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New concerns raised about behavioral health closure in Penn Yan; Finger Lakes Health says it was ‘necessary’

There was swift reaction online and around the Finger Lakes to the news that Finger Lakes Health would be shuttering its Acute Rehabilitation Unit at Geneva General Hospital and Behavioral Health Services program at Soldiers & Sailors Hospital in Penn Yan.

Lara Turbide, a spokesperson for Finger Lakes Health told the Finger Lakes Times in December that Finger Lakes Health made the decision to close the units in November, notifying affected employees within a day of the decision.

She told the Times that the first step in the process was notifying state regulators that it would discontinue services. Turbide added that sustainability of the programs became an issue. “There has been a declining volume for both services,” she said, adding that for the mental health unit, there are minimum staffing levels needed to run the program, regardless of patient numbers. “We’ve been sustaining losses for many years.”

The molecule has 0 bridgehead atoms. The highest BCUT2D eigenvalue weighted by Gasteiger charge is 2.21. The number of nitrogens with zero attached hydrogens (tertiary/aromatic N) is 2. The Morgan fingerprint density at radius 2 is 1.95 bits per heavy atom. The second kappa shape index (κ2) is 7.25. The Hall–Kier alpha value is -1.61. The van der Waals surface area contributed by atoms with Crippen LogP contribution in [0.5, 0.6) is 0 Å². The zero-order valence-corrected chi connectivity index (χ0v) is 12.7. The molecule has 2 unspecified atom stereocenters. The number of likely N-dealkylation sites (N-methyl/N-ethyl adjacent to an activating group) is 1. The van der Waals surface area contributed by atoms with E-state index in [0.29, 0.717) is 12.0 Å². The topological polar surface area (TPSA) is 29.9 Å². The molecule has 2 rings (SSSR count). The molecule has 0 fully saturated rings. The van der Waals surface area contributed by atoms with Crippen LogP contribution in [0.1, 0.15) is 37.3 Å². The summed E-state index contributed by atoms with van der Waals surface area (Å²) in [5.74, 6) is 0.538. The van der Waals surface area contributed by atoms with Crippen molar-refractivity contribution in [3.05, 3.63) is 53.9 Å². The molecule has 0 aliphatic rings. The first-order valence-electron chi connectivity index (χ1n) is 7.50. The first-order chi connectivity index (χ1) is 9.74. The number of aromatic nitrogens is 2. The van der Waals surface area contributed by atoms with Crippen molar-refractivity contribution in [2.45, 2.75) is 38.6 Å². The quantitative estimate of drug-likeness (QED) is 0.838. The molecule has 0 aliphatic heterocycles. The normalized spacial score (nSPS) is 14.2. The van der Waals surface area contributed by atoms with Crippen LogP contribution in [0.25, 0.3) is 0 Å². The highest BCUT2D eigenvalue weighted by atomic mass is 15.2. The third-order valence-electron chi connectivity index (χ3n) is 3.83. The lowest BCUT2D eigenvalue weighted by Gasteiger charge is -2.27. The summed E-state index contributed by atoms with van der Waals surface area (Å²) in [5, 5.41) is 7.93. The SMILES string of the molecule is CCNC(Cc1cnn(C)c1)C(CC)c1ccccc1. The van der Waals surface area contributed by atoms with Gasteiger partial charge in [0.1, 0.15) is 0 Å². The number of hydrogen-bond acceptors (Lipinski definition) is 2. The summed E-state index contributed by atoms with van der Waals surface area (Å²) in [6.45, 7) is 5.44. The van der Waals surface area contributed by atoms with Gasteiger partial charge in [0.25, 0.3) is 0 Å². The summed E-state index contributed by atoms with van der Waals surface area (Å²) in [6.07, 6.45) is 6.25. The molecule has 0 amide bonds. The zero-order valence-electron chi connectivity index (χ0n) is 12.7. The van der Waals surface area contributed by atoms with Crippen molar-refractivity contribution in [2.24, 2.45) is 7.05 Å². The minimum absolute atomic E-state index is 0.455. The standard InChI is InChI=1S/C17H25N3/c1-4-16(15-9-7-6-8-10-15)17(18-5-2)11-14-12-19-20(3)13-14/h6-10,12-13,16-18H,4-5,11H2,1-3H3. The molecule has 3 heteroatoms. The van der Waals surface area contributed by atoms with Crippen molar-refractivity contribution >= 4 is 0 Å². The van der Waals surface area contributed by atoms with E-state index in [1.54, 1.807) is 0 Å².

There was speculation initially that the closure of the Behavioral Health Services program at Soldiers and Sailors was connected to the case involving Paul Khouzam, who had been released in August from the unit after being taken there by Yates County sheriff’s deputies because he was considered a possible a danger to himself or others.

He was released, and later attacked his mother with a hammer at the home they shared. She later died from her injuries.

Turbide cited low patient volumes and “reimbursement challenges” at both the rehab and mental health units as major factors in the decision to close the facilities when speaking with the Times. She denied the possibility that the closure was due to the Khouzam case.